iOS Medical Peripherals: Convenient and Connected

Introduction by Karen Lightman, managing director, MEMS Industry Group

Many of you have heard me say that MEMS-enabling Quality of Life (QoL) products are “improving mankind” in ways that we never thought possible (see my blog for Medical Electronics Design). As seen in the recent announcement for the Qualcomm Tricorder XPRIZE (yes that Tricorder, the one from Star Trek!) – the future of medical diagnosis, treatment and rehab is MEMS. I KNOW the winner of the Qualcomm Tricorder XPRIZE will have lots of MEMS inside. To see where MEMS can be found inside today’s QoL products, I am pleased to present Katie Matlack’s blog iOS Medical Peripherals: Convenient and Connected. Clearly, MEMS is and will continue to improve QoL.

By Katie Matlack, Medical Market Analyst, Software Advice

The iPhone and iPad are changing the world of medical devices as we know it.

Thanks to their familiar interface, Web connectivity, and powerful processing capabilities, with the right app and plug-in these iOS devices can work as super smart medical devices that make sharing as easy as the push of a touchscreen button. Consumers can now access increasingly high-quality medical devices, making it easy to be more actively engaged in their own health. And home and rural care givers can benefit from the portability and versatility of iPad and iPhone based devices.

Below I’ll discuss five examples of powerful iOS medical devices I’ve found that already exist.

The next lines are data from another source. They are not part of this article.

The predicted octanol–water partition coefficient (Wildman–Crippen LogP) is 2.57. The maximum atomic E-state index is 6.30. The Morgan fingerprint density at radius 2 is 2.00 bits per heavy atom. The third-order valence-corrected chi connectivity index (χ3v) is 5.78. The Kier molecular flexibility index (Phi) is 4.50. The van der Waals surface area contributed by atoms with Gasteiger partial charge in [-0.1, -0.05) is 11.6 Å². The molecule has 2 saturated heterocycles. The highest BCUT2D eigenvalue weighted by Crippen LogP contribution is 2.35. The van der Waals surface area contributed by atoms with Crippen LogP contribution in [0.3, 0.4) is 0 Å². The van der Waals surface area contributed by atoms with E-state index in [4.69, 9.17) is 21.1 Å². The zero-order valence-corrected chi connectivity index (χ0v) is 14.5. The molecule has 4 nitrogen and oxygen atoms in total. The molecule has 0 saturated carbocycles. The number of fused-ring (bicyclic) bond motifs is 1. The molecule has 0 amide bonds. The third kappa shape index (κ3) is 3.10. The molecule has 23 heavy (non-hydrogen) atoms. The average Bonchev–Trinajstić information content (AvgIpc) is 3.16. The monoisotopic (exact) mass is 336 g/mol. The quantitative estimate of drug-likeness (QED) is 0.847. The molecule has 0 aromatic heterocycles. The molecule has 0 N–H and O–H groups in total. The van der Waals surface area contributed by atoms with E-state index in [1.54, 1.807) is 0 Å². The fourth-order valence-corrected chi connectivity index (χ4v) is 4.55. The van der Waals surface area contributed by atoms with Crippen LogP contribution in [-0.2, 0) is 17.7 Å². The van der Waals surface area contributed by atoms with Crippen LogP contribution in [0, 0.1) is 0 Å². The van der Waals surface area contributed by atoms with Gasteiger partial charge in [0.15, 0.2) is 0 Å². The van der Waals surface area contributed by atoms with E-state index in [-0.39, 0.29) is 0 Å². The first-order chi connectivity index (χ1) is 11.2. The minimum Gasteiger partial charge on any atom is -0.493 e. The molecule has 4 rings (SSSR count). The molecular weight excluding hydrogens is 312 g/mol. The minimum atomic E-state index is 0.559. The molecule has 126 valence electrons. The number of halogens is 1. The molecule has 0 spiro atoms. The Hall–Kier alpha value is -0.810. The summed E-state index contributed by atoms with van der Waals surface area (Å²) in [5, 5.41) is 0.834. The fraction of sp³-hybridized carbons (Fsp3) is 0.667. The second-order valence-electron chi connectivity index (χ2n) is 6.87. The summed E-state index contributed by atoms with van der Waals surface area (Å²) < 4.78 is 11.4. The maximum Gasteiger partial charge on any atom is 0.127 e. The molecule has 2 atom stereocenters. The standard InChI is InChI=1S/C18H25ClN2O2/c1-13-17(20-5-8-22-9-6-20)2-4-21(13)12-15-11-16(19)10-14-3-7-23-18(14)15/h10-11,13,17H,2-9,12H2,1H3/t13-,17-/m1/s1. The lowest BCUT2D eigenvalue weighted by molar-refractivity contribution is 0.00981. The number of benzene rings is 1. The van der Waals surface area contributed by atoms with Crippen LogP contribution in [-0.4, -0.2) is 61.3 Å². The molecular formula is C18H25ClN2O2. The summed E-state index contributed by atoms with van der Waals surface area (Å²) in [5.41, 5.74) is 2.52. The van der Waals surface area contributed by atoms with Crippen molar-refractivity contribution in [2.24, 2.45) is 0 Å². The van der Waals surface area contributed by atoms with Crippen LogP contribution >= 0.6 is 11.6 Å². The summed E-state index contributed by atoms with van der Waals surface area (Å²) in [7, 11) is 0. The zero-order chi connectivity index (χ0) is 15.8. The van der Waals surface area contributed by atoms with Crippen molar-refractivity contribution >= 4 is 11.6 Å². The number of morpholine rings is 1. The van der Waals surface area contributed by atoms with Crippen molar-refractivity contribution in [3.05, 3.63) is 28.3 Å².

1) The Withings Blood Pressure Monitor

French company Withings developed this blood pressure monitor that features an app and a cuff that fits most average-sized people. Accurate data on your blood pressure can help you monitor hypertension, which can lead to serious consequences for your heart, brain and kidney. The Withings monitor can even work with an iPod Touch, and runs at $129. You can use the device to share your data with your doctor.

2) ECEM Pulse Oximeter

This device isn’t yet available to the masses, but given its utility I imagine it will be soon. It features a small clip that attaches to your fingertip. The clip beams a light through your fingertip to a receiver on the opposite side; the amount of light received is used to determine how much oxygen is saturated in your blood. Developed by the Electrical and Computer Engineering in Medicine research group together with the Pediatric Anesthesia Research Team at the University of British Columbia, it was originally created to help make anesthesia care safer in the developing world, but can also be useful to patients with heart of lung problems such as emphysema.

3) iBGStar Glucose Meter